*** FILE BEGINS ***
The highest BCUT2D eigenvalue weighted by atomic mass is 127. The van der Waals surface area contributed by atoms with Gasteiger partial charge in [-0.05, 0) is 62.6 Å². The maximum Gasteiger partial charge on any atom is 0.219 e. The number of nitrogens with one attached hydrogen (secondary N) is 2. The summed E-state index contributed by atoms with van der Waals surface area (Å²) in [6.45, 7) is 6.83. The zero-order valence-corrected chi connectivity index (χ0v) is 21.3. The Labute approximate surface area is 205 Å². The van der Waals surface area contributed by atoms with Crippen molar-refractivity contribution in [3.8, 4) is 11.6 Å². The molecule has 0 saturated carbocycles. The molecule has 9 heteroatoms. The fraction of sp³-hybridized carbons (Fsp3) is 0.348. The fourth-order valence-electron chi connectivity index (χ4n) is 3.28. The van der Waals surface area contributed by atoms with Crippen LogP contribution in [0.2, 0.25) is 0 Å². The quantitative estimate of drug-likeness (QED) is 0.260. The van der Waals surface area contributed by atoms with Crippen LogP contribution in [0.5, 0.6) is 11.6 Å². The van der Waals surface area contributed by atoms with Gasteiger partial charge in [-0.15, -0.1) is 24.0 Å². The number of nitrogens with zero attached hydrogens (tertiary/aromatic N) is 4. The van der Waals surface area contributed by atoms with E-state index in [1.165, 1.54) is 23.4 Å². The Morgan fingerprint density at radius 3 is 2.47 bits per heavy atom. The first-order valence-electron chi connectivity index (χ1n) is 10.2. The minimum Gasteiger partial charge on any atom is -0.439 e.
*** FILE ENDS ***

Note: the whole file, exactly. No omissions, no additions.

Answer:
The highest BCUT2D eigenvalue weighted by atomic mass is 127. The van der Waals surface area contributed by atoms with Gasteiger partial charge in [-0.05, 0) is 62.6 Å². The maximum Gasteiger partial charge on any atom is 0.219 e. The number of nitrogens with one attached hydrogen (secondary N) is 2. The summed E-state index contributed by atoms with van der Waals surface area (Å²) in [6.45, 7) is 6.83. The zero-order valence-corrected chi connectivity index (χ0v) is 21.3. The Labute approximate surface area is 205 Å². The van der Waals surface area contributed by atoms with Crippen molar-refractivity contribution in [3.8, 4) is 11.6 Å². The molecule has 0 saturated carbocycles. The molecule has 9 heteroatoms. The fraction of sp³-hybridized carbons (Fsp3) is 0.348. The fourth-order valence-electron chi connectivity index (χ4n) is 3.28. The van der Waals surface area contributed by atoms with Crippen LogP contribution in [0.2, 0.25) is 0 Å². The quantitative estimate of drug-likeness (QED) is 0.260. The van der Waals surface area contributed by atoms with Crippen LogP contribution in [0.5, 0.6) is 11.6 Å². The van der Waals surface area contributed by atoms with Gasteiger partial charge in [-0.15, -0.1) is 24.0 Å². The number of nitrogens with zero attached hydrogens (tertiary/aromatic N) is 4. The van der Waals surface area contributed by atoms with E-state index in [1.165, 1.54) is 23.4 Å². The Morgan fingerprint density at radius 3 is 2.47 bits per heavy atom. The first-order valence-electron chi connectivity index (χ1n) is 10.2. The minimum Gasteiger partial charge on any atom is -0.439 e.